Dr. John G. Hanly

2018 Distinguished Investigator Award

John Hanly, born in Ireland, obtained his medical degree in 1978 at the National University of Ireland in Cork. Following post-graduate training in Internal Medicine and Rheumatology, he relocated to Canada in 1984 for fellowship training in Clinical Immunology and Rheumatology at the University of Toronto.  Additional research training followed at McMaster University and Cornell University, New York City.

In 1987, John joined the Division of Rheumatology, Department of Medicine, Dalhousie University, Halifax and was promoted to full professor in 1997. As part of a diverse clinical rheumatology practice, he has had a special interest in systemic lupus erythematosus (SLE). He has held administrative roles in education and received numerous teaching awards over his career. He was appointed Division Head of Rheumatology at Dalhousie University in 1994, a position which he held until 2005.

John’s passion for research paved the way to success despite competing responsibilities. His research program evolved from bench research early in his career to the study of clinical outcomes in rheumatic diseases. SLE has been a major interest, particularly its neuropsychiatric manifestations, but his work has touched on several areas of clinical rheumatology. With 230 publications to his credit, of which 150 report peer-reviewed original research, he has a notably prolific academic record.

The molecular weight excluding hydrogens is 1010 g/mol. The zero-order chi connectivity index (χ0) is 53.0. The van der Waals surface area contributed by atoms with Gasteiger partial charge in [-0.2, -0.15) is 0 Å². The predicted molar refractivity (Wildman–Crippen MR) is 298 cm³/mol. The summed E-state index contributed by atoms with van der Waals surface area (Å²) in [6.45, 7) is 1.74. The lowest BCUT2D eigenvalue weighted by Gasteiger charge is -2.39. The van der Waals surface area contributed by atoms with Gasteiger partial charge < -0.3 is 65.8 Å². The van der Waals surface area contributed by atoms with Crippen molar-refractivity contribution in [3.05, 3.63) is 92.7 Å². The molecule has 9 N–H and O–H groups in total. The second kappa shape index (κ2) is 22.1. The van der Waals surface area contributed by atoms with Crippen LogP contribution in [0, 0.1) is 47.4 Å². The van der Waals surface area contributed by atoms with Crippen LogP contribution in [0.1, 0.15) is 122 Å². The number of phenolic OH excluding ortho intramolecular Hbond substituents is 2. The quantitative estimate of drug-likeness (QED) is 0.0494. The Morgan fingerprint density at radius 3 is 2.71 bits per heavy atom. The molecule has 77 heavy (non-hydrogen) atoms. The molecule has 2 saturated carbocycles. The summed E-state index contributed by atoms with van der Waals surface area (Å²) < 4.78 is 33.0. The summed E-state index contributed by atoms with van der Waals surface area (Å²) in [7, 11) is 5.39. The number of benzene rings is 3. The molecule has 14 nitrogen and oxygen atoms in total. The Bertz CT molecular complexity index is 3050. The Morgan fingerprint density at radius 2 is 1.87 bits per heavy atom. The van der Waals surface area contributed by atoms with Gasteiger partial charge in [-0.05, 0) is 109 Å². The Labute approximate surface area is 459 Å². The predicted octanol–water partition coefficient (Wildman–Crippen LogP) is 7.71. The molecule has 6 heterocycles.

Throughout his career, including his senior years, John has been a “builder”. Under his leadership, the Arthritis Centre of Nova Scotia (2002) and the Arthritis Research Centre (2006) were established to integrate clinical care with research. He has mentored junior researchers and is an active collaborator with many investigators, including the Systemic Lupus International Collaboration Clinics (SLICC) group that he chaired from 2008-2012. Since 2011, he has been Research Director for the Department of Medicine and his stewardship has coincided with an increase in faculty and resident research productivity. Currently, he is working to secure an endowed Research Chair in Rheumatology. If the words of Patrick Henry, “there is no way of knowing the future, but by the past” hold true, then success on this front can very reasonably be expected!